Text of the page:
Taxes are powerful tools that change behavior. Low taxes encourage, high taxes discourage.
For example, charities and nonprofit groups are alarmed by President Obama’s proposal to reduce tax deductions for charitable contributions by the wealthy. The charities say they could lose billions in donations.
According to a study by the Indiana University Center on Philanthropy, wealthy Americans donated more than $81 billion to charity in 2006 – 43 percent of all charitable contributions. Researchers say the proposal could cut charitable giving by $4 billion a year.
“Tax incentives do stimulate more giving,” notes Center Director Patrick Rooney, “and the challenges facing the nonprofit sector in 2009 suggest that this might be a good time to provide additional incentives, rather than reduce the value of the tax deduction….”
As this debate is raging in Washington, D.C., federal and Washington state lawmakers are proposing to increase cigarette taxes to fund health care and discourage smoking. They understand that high taxes are a deterrent to individuals. The same holds true for taxes on employers, since higher taxes mean less hiring and expansion for business. And that means current and future jobs could be at risk.
As state lawmakers look for ways to balance Washington’s $8 billion budget deficit, some are targeting business tax incentives such as the M&E exemption. Passed in 1995 to stimulate growth and jobs in manufacturing, it exempts manufacturing machinery and equipment (M&E) from sales and use taxes, along with investments in research and development, installation, repairs and replacement parts.
In its first 10 years, the M&E exemption created almost 285,000 new jobs and added $81.5 billion to the state economy. Through the next seven years, it’s projected to create an additional 45,000 jobs and add more than $49 billion to our faltering economy. Since its inception, the M&E exemption has always made a net “profit” for the state of Washington. Still, some suggest the exemption should be repealed.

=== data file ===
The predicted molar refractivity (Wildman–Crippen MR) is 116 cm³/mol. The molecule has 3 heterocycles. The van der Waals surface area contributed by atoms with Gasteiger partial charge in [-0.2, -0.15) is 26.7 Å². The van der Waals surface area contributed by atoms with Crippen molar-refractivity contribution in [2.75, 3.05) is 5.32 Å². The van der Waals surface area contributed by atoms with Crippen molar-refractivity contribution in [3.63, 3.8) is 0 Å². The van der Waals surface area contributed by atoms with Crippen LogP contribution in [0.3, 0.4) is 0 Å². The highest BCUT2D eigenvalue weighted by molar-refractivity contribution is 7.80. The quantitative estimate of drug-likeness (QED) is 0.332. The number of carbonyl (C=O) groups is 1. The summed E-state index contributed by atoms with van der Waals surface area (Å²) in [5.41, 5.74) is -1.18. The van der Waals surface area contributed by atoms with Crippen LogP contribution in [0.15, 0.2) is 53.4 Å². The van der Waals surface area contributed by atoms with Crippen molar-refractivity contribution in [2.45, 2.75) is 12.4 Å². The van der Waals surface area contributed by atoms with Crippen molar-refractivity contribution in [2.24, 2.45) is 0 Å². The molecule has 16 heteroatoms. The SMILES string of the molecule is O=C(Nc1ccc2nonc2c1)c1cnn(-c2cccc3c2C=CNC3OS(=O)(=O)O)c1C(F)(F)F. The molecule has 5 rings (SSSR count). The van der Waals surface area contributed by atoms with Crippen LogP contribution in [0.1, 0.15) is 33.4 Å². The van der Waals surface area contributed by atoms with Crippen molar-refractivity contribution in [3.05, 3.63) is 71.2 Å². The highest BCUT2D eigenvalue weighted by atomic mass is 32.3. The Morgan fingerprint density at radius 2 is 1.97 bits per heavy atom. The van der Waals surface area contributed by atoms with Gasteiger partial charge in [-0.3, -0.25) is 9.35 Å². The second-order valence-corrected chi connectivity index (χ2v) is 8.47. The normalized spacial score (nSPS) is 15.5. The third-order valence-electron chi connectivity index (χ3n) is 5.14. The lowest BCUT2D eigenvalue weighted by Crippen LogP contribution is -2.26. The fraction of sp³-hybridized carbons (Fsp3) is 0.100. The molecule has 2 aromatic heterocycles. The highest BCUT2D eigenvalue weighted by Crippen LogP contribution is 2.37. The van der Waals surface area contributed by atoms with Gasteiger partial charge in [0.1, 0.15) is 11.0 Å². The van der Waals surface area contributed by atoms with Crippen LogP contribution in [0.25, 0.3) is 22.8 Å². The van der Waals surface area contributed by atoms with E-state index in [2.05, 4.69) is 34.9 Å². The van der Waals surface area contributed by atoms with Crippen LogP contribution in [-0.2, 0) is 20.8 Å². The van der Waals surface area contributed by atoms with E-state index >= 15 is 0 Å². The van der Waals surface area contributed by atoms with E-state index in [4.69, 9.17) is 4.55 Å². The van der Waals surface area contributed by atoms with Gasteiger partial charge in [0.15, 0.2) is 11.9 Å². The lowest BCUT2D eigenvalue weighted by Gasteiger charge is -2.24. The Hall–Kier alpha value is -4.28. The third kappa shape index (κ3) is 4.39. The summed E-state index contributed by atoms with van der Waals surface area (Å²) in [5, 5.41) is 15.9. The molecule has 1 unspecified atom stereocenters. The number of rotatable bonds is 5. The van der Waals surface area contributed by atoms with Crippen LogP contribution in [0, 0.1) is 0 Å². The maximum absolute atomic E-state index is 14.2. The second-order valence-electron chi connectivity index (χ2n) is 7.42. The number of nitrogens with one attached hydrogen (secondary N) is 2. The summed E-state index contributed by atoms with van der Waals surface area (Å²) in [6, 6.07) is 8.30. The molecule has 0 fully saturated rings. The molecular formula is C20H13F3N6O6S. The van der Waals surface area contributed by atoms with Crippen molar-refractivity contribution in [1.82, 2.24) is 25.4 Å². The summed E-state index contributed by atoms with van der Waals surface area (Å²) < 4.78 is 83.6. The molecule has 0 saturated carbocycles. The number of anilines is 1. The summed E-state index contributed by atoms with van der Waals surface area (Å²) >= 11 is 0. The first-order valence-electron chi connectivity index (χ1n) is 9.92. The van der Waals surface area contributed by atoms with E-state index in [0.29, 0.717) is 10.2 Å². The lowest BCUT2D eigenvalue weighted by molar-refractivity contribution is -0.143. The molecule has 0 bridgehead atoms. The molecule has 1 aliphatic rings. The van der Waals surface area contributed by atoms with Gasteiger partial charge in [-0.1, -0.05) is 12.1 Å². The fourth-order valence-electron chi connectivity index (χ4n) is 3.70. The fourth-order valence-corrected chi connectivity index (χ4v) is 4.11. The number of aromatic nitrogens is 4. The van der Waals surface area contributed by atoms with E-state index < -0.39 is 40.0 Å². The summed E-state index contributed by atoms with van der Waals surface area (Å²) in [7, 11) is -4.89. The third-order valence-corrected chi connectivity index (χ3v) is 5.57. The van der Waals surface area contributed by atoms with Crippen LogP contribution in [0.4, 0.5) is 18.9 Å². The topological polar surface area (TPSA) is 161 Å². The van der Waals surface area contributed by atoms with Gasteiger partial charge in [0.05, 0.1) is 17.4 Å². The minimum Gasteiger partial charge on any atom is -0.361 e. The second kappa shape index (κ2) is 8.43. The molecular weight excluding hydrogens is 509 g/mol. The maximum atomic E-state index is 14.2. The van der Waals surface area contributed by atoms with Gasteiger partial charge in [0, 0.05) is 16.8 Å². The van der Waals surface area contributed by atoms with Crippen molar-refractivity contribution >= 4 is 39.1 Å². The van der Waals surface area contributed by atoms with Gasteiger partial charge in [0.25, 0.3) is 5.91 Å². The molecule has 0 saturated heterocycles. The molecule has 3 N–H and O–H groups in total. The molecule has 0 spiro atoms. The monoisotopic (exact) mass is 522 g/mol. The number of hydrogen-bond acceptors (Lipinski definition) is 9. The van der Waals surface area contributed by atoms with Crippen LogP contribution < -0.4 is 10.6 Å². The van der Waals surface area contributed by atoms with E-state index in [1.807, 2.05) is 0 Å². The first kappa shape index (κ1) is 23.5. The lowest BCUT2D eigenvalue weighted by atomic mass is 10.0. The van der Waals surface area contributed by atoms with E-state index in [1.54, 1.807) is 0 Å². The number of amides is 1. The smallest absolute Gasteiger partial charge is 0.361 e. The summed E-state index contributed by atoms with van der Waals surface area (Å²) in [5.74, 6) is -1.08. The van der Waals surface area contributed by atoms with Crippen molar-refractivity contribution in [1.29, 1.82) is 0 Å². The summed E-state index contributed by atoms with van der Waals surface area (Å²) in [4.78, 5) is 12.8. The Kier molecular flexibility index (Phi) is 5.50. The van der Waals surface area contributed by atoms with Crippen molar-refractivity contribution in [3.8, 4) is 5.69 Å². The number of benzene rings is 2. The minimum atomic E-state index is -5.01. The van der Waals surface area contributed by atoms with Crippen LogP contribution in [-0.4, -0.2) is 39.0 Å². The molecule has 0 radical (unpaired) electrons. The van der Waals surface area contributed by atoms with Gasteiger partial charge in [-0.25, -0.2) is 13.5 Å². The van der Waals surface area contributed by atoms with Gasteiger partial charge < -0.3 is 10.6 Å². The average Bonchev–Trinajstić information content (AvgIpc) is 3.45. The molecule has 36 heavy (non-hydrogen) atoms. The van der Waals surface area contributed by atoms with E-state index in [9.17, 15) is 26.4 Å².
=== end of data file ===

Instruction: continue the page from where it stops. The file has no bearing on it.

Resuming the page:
If lawmakers want to know how the M&E exemption works, they should talk to Mark Sonderen in Spokane. Because of the exemption, he was able to rebuild and expand his packaging facility after a devastating fire in 1998. The M&E exemption not only helped Sonderen save the jobs of his employees in 1998, he has since more than doubled his workforce.
In Kent, Camillo Cheng of Golden Pheasant Foods says the M&E exemption has helped him “share the wealth” with his employees, many of whom are immigrants. The incentive helped Cheng and his wife update their processing facility, buy new equipment and hire new employees.
“When we first bought the company, 80 percent of our people were paid minimum wage; the other 20 percent a little above. We’re still not a high wage employer, but hourly wages now range from $10 to $15.75. In addition, our benefits to our employees are far better. We have health insurance, profit-sharing, and 401(k) contributions.”
Fortunately, Senate Majority Leader Lisa Brown (D-Spokane) is a strong supporter of the M&E exemption, saying, “…we clearly have no plans to end that tax exemption. If anything, we intend to expand the toolkit of incentives to spur investment now.”
As lawmakers seek to resolve our budget deficit, they need to look at the success of the M&E incentive. It proves that the best way to save jobs and increase state revenue is to keep money in the hands of families and businesses where it can stimulate purchases – purchases that support jobs and create sales tax and Business and Occupation tax revenue.
Raising taxes takes money away from taxable business transactions. The simple fact is if lawmakers really want to help the little guy and the entrepreneurs on Main Street, they should take a page from the success of the M&E exemption and implement tax incentives, not tax increases on employers and families.
Finally, legislators should go line-by-line through every state agency budget and continue the work of restructuring state government initiated by Gov. Gregoire late last year to find cost savings and deliver services more efficiently to taxpayers. Otherwise, we can expect more of the same conversations about deficits and taxes in the months and years ahead.
Don Brunell is president of the Association of Washington Businesses.